It works well, too. After registering your digit, it can be used to unlock the phone quickly and without fuss. Furthermore, integration with Google Play and third-party services such as LastPass means it can be a great convenience and time-saver. This is why fingerprint readers are a must-have feature in the modern smartphone.
It would also have been nice to use this to pay for items via Android Pay. Alas, you won’t be doing that with the Motorola G4 Plus. With no NFC chip built into the phone, it has no means of communicating with contactless terminals or Oyster card scanners. That’s disappointing, however you look at it.
Motorola Moto G4 Plus review: The camera
The Moto G4 Plus’ camera has more pixels and more features than the Moto G4’s. That’s 16 megapixels to the G4’s 13, plus a hybrid phase-detect and laser-based autofocus system, which makes it better at taking pictures. The question is, how much better?
In terms of quality, there isn’t a huge amount in it. Look close (and I mean REALLY close) and you can see that images captured with the Plus have a little more detail, as you might imagine. The Moto G4 smears out the finest of details where colours are similar and near each other; the G4 Plus’ camera does that to a lesser extent.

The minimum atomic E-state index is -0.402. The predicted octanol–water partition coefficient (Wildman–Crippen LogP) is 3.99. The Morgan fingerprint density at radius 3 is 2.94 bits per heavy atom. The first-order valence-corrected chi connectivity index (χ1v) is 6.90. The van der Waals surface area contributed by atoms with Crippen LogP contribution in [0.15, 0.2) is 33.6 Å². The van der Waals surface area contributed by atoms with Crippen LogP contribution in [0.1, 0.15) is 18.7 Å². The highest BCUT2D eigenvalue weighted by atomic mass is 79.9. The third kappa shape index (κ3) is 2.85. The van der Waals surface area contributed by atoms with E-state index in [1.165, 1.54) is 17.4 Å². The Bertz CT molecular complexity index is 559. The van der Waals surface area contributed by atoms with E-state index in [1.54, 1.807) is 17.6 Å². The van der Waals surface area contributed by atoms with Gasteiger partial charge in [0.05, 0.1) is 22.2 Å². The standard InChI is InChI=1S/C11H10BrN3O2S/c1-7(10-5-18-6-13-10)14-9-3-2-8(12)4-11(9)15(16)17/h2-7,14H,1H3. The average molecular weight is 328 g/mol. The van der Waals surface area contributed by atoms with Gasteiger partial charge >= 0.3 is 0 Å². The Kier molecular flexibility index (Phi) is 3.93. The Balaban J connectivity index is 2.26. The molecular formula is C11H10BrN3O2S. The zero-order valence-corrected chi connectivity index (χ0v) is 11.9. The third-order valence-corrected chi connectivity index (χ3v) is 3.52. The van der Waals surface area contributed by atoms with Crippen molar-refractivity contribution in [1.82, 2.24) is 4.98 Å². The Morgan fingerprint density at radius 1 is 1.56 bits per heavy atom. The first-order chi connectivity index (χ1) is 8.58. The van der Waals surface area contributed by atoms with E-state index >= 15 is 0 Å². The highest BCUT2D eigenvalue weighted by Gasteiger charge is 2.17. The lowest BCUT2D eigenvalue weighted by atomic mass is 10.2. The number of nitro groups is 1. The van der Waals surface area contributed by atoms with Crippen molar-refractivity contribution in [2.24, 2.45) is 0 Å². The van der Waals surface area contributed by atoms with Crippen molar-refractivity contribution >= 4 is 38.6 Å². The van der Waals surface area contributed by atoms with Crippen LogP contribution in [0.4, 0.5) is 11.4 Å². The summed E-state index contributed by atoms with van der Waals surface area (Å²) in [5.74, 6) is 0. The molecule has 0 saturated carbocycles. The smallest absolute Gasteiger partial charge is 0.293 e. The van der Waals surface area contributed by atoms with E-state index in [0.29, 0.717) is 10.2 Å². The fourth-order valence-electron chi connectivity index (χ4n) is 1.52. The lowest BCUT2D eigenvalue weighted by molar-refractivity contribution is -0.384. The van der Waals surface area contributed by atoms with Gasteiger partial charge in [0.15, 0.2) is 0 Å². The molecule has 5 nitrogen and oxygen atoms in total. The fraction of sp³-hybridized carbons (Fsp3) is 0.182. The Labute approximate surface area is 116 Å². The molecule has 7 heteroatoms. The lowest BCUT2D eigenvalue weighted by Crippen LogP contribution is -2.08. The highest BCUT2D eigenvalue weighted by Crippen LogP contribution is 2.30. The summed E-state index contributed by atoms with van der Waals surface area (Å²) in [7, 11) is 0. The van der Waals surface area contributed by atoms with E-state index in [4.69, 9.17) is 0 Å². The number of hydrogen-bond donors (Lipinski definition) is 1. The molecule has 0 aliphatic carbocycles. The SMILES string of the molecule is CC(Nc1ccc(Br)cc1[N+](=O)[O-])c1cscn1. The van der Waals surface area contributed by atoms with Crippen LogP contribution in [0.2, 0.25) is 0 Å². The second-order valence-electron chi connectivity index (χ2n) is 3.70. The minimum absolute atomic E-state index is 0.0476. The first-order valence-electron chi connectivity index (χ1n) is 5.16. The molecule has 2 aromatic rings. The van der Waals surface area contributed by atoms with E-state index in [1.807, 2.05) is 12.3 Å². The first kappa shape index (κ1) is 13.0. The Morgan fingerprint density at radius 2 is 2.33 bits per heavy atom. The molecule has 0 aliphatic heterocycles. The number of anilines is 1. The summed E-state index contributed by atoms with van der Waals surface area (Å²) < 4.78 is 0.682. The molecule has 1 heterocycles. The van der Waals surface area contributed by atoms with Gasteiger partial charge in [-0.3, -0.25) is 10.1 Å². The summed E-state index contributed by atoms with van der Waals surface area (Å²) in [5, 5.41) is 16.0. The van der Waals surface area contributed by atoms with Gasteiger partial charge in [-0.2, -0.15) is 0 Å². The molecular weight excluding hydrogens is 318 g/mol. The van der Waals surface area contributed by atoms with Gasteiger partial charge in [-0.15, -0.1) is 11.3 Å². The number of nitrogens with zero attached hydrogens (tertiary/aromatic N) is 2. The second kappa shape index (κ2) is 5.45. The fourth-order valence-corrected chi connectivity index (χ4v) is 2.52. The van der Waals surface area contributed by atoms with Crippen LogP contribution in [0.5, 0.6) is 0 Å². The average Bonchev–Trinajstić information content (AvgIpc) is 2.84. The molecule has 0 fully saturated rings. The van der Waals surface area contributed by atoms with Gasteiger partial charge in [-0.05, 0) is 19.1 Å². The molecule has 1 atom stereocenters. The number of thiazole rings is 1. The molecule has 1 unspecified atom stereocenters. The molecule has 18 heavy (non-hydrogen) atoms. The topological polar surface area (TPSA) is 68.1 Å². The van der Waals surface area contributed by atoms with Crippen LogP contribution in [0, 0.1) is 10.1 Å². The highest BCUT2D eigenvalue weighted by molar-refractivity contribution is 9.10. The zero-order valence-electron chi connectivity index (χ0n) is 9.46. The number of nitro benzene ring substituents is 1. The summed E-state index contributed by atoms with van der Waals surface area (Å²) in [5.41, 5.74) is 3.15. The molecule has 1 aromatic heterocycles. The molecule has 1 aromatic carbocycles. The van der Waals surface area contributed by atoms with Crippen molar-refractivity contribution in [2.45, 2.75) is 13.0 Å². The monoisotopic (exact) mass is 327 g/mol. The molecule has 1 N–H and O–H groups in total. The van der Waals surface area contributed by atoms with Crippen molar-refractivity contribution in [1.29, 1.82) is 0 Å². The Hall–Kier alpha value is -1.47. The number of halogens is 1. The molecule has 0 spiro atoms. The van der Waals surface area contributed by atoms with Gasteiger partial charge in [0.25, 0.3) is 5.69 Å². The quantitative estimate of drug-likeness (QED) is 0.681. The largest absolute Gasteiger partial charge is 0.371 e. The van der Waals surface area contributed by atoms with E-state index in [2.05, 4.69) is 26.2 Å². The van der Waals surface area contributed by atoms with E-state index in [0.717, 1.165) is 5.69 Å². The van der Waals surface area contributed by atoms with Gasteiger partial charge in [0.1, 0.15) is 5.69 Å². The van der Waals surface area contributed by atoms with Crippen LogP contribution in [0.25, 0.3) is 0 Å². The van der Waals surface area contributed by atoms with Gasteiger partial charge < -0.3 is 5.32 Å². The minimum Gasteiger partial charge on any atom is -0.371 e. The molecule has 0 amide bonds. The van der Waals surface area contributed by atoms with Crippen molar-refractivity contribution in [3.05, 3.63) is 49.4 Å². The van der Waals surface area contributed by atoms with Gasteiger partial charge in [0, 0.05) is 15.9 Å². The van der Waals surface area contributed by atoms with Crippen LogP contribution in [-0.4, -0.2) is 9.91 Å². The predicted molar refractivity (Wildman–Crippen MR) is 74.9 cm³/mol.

^ Moto G4 Plus
^ The Moto G4 (left) produces images that are less detailed than the with the G4 Plus, but the differences are only visible when you zoom right in
There’s also a slightly different colour balance between the two, with the Plus capturing slightly more true-to-life, cooler colours. In comparison, the Moto G4’s photographs look a little on the orange side. Once again, though, the differences are marginal and easily adjusted out with a little judicious editing.
Even the “improved” autofocus doesn’t make a huge difference. Admittedly, focus doesn’t jump around like it does on the regular Moto G4, and the Moto G4 Plus locks on without hunting back and forth, which makes the camera a touch more reliable in use.
In all honesty, though, there isn’t much between the two rear cameras. I’d hesitate to trade up to the Moto G4 Plus for this alone.